Myth Information – The First Miniskirt — ‘Ya-ya’

This should forever end the debate over who ‘invented’ the first miniskirt. It turns out it wasn’t Mary Quant, or Andres Courreges, or John Bates, or Rudi Gernreich, or Marimekko… Although not yet called ‘miniskirts’, the earliest above-the knee dresses date from the spring of 1960. The photograph at left dated June 3, 1960 pictures Annalisa Posen (then known as Alice Honzal) wearing the girlishly short hemmed skirt with fellow model Cynthia Doucette. Annalisa recalled in an email conversation that it was her first modelling job in Canada, and that later that day they appeared on a Toronto television show, modelling the above-the-knee styles.

A quote about the history of miniskirts on wikipedia references a May 28, 1960 article from the Montreal Gazette that cites the origin of the short style coming from the manager of an unnamed shop in London’s Oxford Street who was experimenting with short skirt hemlines on window mannequins, and noted how positively his customers responded. Despite this, the style didn’t catch on, but two years later another attempt to bring in shorter skirts occurred, but this time they were called ‘Ya-ya’ skirts. The two images below dating from 1962, both from Women’s Wear Daily, refer to Ya Ya skirts:

Thanks to James Fowler for unearthing this following snippet from the Canadian fashion industry news magazine Style, that reported on July 9, 1962:

“The Ya-Ya skirt, recently launched in England, was introduced recently to the west coast by Marjorie Hamilton with traffic-stopping impact…The controversial… skirts… on a girl of average height, a Ya-Ya reaches about eight inches above the knee if worn with a crinoline. There is a six-inch hem for any length alteration required… Commenting on the Ya-Ya the other day, the curator-historian of the costume department in London’s Victoria and Albert Museum said: “This is more than a concession to the sun. This fashion emphasizes that women are seeking a matriarchal state, that they desire to grip and hold men’s attention and gain their subjection. Not since the days of bare bosoms have women been so studiedly carefree in their clothing”.” 

Speculating on the possible origin of the name ‘Ya-Ya’, there were two popular songs at the time. Lee Dorsey’s 1961 hit Ya Ya “Sittin here la la, waitin’ for my ya ya – a-hum, a-hum….”, and the Ya-Ya Twist first recorded by Richard Anthony in 1961 and then Petula Clark in 1962. Although English, Clark often sang in French and was considered one of what the French called the ‘Yé-yé girls’ for their choruses that had a lot of ya/yeah refrains.

Myth Information – Quant and the Miniskirt

An oft-told tale is that Mary Quant ‘invented’ the miniskirt – a myth she didn’t readily deny, but when pressed she admitted she did not invent it anymore than Courreges or anyone else, and I agree with her. The mini was an ‘air du temp’ development that was already around in little girl’s dresses, performance and sportswear. Many designers picked up on the knee-baring hemline for town wear around the same time in 1964 – but it was really the teenaged girls, especially in Britain who also bought a lot of Quant clothing, that hiked the hemlines up higher, exposing the inner thigh.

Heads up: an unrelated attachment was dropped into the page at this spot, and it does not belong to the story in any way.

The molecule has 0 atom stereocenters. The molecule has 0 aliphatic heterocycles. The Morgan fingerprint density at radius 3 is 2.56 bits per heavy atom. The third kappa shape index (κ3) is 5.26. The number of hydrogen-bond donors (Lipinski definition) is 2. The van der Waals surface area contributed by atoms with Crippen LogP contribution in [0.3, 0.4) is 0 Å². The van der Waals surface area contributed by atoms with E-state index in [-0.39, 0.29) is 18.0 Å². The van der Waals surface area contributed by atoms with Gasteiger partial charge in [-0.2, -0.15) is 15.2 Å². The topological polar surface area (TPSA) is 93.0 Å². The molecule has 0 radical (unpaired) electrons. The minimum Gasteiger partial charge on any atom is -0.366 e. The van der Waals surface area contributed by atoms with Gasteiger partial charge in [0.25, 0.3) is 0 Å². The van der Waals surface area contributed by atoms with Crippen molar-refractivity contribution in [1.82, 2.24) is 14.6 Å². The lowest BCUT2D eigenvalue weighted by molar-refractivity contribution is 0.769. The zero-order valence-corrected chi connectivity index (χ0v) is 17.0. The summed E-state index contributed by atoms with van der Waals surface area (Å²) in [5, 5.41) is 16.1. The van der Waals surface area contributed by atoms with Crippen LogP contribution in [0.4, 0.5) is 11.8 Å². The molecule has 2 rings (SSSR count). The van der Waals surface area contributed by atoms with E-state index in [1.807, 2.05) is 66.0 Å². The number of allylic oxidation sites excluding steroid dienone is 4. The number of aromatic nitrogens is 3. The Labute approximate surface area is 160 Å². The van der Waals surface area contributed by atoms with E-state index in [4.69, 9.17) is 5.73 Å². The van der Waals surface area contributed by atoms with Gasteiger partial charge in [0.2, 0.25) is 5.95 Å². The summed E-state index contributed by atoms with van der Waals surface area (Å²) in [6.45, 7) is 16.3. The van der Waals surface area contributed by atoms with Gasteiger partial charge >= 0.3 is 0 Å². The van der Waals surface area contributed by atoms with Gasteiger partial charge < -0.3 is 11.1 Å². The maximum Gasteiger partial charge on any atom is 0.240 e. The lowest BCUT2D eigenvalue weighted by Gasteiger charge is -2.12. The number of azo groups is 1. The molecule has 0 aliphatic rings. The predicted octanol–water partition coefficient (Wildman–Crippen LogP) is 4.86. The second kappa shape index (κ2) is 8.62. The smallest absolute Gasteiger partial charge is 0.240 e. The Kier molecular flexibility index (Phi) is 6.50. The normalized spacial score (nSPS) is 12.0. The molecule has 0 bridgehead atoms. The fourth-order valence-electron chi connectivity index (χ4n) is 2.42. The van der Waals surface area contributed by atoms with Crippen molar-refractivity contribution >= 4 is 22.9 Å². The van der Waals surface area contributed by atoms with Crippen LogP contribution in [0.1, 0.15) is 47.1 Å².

14657311_10154032252626270_7300984314602835059_nRegardless of the facts, the myth continues, but thanks to Daniel Milford-Cottam, a friend of mine who works at the Victoria and Albert Museum, the myth can now be unravelled from the facts. I think one of the biggest culprits for the miniskirt myth is the illustration to the left that first appeared in a 1973 retrospective exhibition catalogue at the Museum of London entitled ‘Mary Quant’s London’ but has also appeared in several other fashion histories. The three dresses pictured are of popular early Mary Quant designs dating from (left to right) 1958, 1960, and 1963.  The image was supplied by Mary Quant for the exhibition catalogue, who, I have been told, also supplied some of the dresses in the 1973 exhibition – many recreated by Quant specifically for the exhibition in shorter lengths than originally designed,  emphasizing the mini myth. These dresses are now residing in the Museum of London or the Victoria and Albert Museum.

The original designs can be seen in these three images, showing their more modest, and accurate ‘just below the knee’ hemlines. The first dress shows the knees, but that’s because Mary Quant, who is wearing the dress, is sitting down:

Who wears short shorts – in 1937?

I would love to know the back story on this photo! It was taken in front of the Simpsons department store in Toronto in 1937. I am assuming the two women in the short shorts are chorus girls on a quick break from their work in a theatre across the street (there were several opposite Simpsons in the 1930s, although most had been converted to cinemas by the late 1930s.) Otherwise, I can not think who would wear these outfits on the street in 1937 without worry of being arrested. The next time any hem that short appeared on the street in Toronto was thirty years later!